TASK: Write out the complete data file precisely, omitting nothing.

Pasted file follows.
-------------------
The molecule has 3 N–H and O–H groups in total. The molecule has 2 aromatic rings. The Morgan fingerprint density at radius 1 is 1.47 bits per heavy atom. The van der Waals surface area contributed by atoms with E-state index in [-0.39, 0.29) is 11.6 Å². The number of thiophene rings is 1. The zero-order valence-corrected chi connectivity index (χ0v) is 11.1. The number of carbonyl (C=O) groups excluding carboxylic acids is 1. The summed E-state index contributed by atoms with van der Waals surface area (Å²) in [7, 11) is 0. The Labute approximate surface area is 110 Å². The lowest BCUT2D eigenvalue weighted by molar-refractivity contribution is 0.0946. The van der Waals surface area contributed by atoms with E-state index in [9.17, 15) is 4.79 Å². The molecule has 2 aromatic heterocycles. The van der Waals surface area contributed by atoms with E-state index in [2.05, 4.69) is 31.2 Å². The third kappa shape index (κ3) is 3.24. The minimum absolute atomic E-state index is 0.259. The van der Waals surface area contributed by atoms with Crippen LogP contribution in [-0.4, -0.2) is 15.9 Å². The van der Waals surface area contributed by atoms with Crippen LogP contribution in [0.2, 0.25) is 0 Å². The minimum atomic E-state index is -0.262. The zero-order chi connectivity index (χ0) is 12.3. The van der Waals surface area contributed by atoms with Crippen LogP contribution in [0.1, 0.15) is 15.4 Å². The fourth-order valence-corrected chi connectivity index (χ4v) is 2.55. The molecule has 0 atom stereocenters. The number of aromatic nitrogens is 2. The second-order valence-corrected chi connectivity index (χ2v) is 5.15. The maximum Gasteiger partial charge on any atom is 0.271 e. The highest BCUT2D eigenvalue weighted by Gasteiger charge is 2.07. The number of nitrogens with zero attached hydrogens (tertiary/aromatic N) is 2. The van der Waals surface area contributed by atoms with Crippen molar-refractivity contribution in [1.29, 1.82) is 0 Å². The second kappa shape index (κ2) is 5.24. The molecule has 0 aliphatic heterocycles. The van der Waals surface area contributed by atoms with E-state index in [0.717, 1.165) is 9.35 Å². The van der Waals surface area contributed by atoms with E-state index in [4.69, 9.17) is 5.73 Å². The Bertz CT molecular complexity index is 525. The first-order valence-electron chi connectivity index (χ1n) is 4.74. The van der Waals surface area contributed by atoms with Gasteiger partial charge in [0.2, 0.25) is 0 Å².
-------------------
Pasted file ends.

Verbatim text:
The molecule has 3 N–H and O–H groups in total. The molecule has 2 aromatic rings. The Morgan fingerprint density at radius 1 is 1.47 bits per heavy atom. The van der Waals surface area contributed by atoms with E-state index in [-0.39, 0.29) is 11.6 Å². The number of thiophene rings is 1. The zero-order valence-corrected chi connectivity index (χ0v) is 11.1. The number of carbonyl (C=O) groups excluding carboxylic acids is 1. The summed E-state index contributed by atoms with van der Waals surface area (Å²) in [7, 11) is 0. The Labute approximate surface area is 110 Å². The lowest BCUT2D eigenvalue weighted by molar-refractivity contribution is 0.0946. The van der Waals surface area contributed by atoms with E-state index in [9.17, 15) is 4.79 Å². The molecule has 2 aromatic heterocycles. The van der Waals surface area contributed by atoms with E-state index in [2.05, 4.69) is 31.2 Å². The third kappa shape index (κ3) is 3.24. The minimum absolute atomic E-state index is 0.259. The van der Waals surface area contributed by atoms with Crippen LogP contribution in [-0.4, -0.2) is 15.9 Å². The van der Waals surface area contributed by atoms with Crippen LogP contribution in [0.2, 0.25) is 0 Å². The minimum atomic E-state index is -0.262. The zero-order chi connectivity index (χ0) is 12.3. The van der Waals surface area contributed by atoms with Crippen LogP contribution in [0.1, 0.15) is 15.4 Å². The fourth-order valence-corrected chi connectivity index (χ4v) is 2.55. The molecule has 0 atom stereocenters. The number of aromatic nitrogens is 2. The second-order valence-corrected chi connectivity index (χ2v) is 5.15. The maximum Gasteiger partial charge on any atom is 0.271 e. The highest BCUT2D eigenvalue weighted by Gasteiger charge is 2.07. The number of nitrogens with zero attached hydrogens (tertiary/aromatic N) is 2. The van der Waals surface area contributed by atoms with Crippen molar-refractivity contribution in [1.29, 1.82) is 0 Å². The second kappa shape index (κ2) is 5.24. The molecule has 0 aliphatic heterocycles. The van der Waals surface area contributed by atoms with E-state index in [0.717, 1.165) is 9.35 Å². The van der Waals surface area contributed by atoms with E-state index in [4.69, 9.17) is 5.73 Å². The Bertz CT molecular complexity index is 525. The first-order valence-electron chi connectivity index (χ1n) is 4.74. The van der Waals surface area contributed by atoms with Gasteiger partial charge in [0.2, 0.25) is 0 Å².